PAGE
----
4 Medical and Economic Burden of COPD and Asthma In 2010, COPD was the primary diagnosis in 10.3 million physician office visits, 1.5 million emergency department (ED) visits, and 699,000 hospital discharges. According to the American Lung Association, the United States spent $29.5 billion in direct costs and $20.4 billion in indirect costs for COPD in Much of the direct cost of COPD is for hospitalizations following exacerbations. In 2010, asthma was the primary diagnosis in 14.2 million physician office visits and there were 1.8 million ED visits for asthma in Nearly one in five children who had asthma went to an emergency department for care in According to one study, asthma costs the United States $56 billion each year. Disease Burden and Treatment Needs in Diverse Patient Populations Asthma prevalence and outcomes reveal significant disparities. Physicians are an important part of effective asthma management, but patients in some minority groups may not see a physician regularly as part of their asthma care. According to the National Institutes of Health (NIH), asthma is more common and more severe among women; children; lowincome, inner-city residents; and African American and Puerto Rican communities. Social, economic, and cultural factors ranging from lack of access to quality health care to differences in health beliefs between patients and their physicians contribute to a greater burden of asthma on some patients. In addition, gaps in the implementation of clinical practice guidelines for asthma contribute to the ongoing problem of asthma-related health disparities among at-risk groups. These disparities in asthma care and burden suggest that culturally competent clinical and educational approaches are needed. The Guidelines for the Diagnosis and Management of Asthma provides guidelines that emphasize the importance of asthma control and introduces approaches for monitoring asthma in high-risk groups and other patients with asthma. The six key messages from the guidelines are: Assess asthma severity at the initial visit to determine initial treatment. Use written asthma action plans to guide patient self-management. Use inhaled corticosteroids to control asthma. Assess and monitor asthma control and adjust treatment, if needed. Schedule follow-up visits at periodic intervals. Control environmental exposures that worsen the patient s asthma. Differential Diagnosis/Syndromic Diagnosis for COPD and Asthma Though the most common diagnostic dilemma is differentiating COPD from asthma, many other illnesses share symptoms and/or physical findings with COPD. Most can be excluded without an extensive evaluation. Some may require the judicious use of select tests. Differential diagnosis of COPD must take into consideration the symptom complex obtained from the patient s history and physical examination findings. Spirometry should be performed to make the diagnosis of COPD.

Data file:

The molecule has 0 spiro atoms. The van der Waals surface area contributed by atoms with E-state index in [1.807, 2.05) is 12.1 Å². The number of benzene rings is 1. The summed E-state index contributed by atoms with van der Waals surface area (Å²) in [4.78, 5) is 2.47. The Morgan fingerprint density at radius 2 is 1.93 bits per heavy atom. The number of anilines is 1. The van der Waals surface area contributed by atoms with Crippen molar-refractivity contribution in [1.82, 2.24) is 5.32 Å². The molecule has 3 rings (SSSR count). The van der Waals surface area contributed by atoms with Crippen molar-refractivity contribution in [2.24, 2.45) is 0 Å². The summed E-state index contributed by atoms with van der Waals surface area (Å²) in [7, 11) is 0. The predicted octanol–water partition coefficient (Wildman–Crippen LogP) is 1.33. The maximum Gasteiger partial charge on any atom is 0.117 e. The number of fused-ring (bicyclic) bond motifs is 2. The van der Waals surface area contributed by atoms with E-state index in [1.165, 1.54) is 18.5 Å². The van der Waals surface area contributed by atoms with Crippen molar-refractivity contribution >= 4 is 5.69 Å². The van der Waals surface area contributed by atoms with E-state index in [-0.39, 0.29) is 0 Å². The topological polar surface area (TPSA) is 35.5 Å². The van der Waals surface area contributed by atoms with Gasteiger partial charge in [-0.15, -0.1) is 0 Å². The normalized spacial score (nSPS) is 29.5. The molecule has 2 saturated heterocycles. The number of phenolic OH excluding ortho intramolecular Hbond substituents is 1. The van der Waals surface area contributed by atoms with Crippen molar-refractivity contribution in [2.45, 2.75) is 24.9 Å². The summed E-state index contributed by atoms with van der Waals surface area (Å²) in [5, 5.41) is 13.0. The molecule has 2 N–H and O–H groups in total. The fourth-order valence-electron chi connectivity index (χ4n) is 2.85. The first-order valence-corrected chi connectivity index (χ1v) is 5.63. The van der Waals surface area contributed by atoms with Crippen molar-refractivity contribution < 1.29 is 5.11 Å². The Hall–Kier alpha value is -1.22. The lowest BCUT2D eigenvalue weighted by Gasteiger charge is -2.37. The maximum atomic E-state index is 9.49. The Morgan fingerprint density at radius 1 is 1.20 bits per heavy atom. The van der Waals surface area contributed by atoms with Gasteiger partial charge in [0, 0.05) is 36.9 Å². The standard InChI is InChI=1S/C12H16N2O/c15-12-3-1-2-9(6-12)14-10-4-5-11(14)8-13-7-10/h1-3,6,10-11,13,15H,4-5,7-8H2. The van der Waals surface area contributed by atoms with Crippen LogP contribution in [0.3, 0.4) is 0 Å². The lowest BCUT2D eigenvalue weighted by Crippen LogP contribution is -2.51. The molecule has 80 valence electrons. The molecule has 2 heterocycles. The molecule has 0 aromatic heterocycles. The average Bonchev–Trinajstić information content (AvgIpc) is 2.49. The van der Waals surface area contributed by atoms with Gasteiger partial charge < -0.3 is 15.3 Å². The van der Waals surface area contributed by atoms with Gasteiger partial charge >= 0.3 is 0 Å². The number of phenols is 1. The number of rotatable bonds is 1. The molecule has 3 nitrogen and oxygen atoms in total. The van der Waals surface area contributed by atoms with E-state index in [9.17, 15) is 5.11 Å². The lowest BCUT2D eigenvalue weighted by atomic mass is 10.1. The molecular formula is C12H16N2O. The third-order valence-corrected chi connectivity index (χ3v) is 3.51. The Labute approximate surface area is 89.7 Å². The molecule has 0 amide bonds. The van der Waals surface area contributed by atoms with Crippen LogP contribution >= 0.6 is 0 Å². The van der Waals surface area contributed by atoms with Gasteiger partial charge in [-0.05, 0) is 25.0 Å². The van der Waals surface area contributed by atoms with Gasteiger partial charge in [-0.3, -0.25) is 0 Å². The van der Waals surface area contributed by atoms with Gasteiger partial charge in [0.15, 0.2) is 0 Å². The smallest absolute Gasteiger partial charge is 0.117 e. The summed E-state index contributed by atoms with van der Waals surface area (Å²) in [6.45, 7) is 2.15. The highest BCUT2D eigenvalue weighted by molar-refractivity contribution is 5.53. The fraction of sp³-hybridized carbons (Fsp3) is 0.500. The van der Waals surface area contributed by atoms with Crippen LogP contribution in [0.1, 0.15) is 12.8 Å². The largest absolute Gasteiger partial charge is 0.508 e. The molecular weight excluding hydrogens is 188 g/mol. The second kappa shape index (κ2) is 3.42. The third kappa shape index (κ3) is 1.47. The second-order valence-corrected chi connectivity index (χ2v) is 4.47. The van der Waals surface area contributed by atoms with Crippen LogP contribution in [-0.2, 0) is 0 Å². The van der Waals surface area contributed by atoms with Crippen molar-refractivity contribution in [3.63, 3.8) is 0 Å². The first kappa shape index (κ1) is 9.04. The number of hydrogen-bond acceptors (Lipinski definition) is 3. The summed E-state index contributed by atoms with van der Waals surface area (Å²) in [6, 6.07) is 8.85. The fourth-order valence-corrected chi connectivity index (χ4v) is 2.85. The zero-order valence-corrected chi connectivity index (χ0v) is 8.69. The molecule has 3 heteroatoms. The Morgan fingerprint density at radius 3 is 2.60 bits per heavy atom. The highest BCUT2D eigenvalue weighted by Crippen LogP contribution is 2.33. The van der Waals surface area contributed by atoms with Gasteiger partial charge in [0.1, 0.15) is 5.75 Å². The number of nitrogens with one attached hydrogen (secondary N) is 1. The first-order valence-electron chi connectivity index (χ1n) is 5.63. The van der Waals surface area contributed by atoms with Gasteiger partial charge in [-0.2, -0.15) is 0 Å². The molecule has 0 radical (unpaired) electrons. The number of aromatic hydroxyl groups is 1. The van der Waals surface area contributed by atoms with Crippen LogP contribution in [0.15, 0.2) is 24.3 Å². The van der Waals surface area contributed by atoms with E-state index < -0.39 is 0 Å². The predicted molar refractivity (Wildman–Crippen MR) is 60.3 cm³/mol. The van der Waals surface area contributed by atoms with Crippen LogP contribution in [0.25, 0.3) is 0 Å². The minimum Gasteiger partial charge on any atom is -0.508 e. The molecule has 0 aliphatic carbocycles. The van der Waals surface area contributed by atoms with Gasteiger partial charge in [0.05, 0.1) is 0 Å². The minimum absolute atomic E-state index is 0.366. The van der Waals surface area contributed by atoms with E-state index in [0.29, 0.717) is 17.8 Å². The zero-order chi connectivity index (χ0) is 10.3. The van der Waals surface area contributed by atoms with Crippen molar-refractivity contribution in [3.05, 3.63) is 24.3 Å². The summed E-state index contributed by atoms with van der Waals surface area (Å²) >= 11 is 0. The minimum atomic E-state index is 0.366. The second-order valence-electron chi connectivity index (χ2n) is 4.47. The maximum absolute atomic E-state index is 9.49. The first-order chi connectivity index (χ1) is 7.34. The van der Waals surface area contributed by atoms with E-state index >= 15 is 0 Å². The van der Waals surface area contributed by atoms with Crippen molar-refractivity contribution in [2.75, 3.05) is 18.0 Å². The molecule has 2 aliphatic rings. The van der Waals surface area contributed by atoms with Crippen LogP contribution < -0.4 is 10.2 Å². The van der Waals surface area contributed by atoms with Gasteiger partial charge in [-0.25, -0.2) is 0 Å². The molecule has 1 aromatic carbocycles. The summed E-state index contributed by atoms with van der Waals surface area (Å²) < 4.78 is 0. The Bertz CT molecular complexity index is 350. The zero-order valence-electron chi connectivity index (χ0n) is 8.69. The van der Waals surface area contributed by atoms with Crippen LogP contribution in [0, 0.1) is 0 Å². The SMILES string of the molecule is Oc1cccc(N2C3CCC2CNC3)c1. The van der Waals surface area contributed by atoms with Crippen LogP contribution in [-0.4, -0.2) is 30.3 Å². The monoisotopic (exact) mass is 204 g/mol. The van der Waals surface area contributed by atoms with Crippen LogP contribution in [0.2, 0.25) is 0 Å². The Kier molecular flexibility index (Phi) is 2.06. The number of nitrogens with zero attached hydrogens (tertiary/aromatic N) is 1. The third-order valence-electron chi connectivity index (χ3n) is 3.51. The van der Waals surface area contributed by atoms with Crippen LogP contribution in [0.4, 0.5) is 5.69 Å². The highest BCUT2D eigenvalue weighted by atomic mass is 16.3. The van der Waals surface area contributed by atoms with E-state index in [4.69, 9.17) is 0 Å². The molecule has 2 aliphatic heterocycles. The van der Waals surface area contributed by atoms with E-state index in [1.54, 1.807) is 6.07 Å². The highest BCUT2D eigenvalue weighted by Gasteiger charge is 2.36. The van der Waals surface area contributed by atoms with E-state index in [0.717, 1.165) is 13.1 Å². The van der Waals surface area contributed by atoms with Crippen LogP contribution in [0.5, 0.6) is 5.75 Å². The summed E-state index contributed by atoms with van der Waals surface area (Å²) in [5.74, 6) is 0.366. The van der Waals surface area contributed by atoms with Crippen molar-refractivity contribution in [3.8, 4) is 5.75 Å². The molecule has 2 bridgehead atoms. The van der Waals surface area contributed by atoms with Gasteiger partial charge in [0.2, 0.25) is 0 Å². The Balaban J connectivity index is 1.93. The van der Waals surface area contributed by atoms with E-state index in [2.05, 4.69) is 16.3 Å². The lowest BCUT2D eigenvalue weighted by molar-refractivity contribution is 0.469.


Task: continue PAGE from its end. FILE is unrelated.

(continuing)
5 As noted previously, asthma is the most common alternative diagnosis to COPD. Its symptoms (e.g., shortness of breath, chronic cough, etc.) can mimic COPD. Take into account clinical characteristics and epidemiological factors to narrow down the diagnosis. Smoking incidence and childhood exposure to secondhand smoke are important risk factors for COPD that are more likely to be present in individuals of lower socioeconomic status. However, given the higher incidence of asthma in certain populations, the risks of COPD and asthma may overlap. In light of the common features of asthma and COPD, an approach that focuses on the features that are most helpful in distinguishing asthma from COPD is recommended. The diagnostic profile of asthma or COPD can be assembled from a careful history that considers age; symptoms (in particular, onset and progression, variability, seasonality or periodicity, and persistence); history; social and occupational risk factors (including smoking history, previous diagnoses, and treatment); and response to treatment. The primary features of asthma include the following: Onset before age 20 years Symptoms that vary over time, often limiting activity A record (e.g., spirometry, peak expiratory flow [PEF]) of variable airflow limitation Family history of asthma or other allergic condition Lung function that may be normal between symptoms Symptoms that vary either seasonally or from year to year Symptoms that improve spontaneously or have an immediate response to bronchodilator treatment or to inhaled corticosteroids (ICS) over a period of weeks Normal chest X-ray The primary features of COPD include the following: Onset after age 40 Persistence of symptoms despite treatment Abnormal lung function between symptoms Heavy exposure to risk factors, such as tobacco smoke or biomass fuels Symptoms that worsen slowly over time (i.e., progressive course over years) Limited relief from rapid-acting bronchodilator treatment Severe hyperinflation or other changes on chest X-ray Keep in mind that individuals who have COPD often do not know they have it, do not know when it developed, or are unaware of the severity of their condition. They develop exercise intolerance because of air trapping and exertional dyspnearelated chest expansion. Consequently, they minimize their exercise and attribute deconditioning to normal aging. Therefore, they do not experience dyspnea and may respond to open-ended questions by saying that they are breathing fine. If these patients do not have exacerbations, their COPD may not interfere with their lives. However, some individuals who have COPD have significant interference with function or frequent exacerbations, and these patients have progressive decline in lung function. Distinguishing between COPD and asthma can have important implications in terms of management and life expectancy. The clinical examination may suggest asthma or COPD, but no set of clinical findings is diagnostic.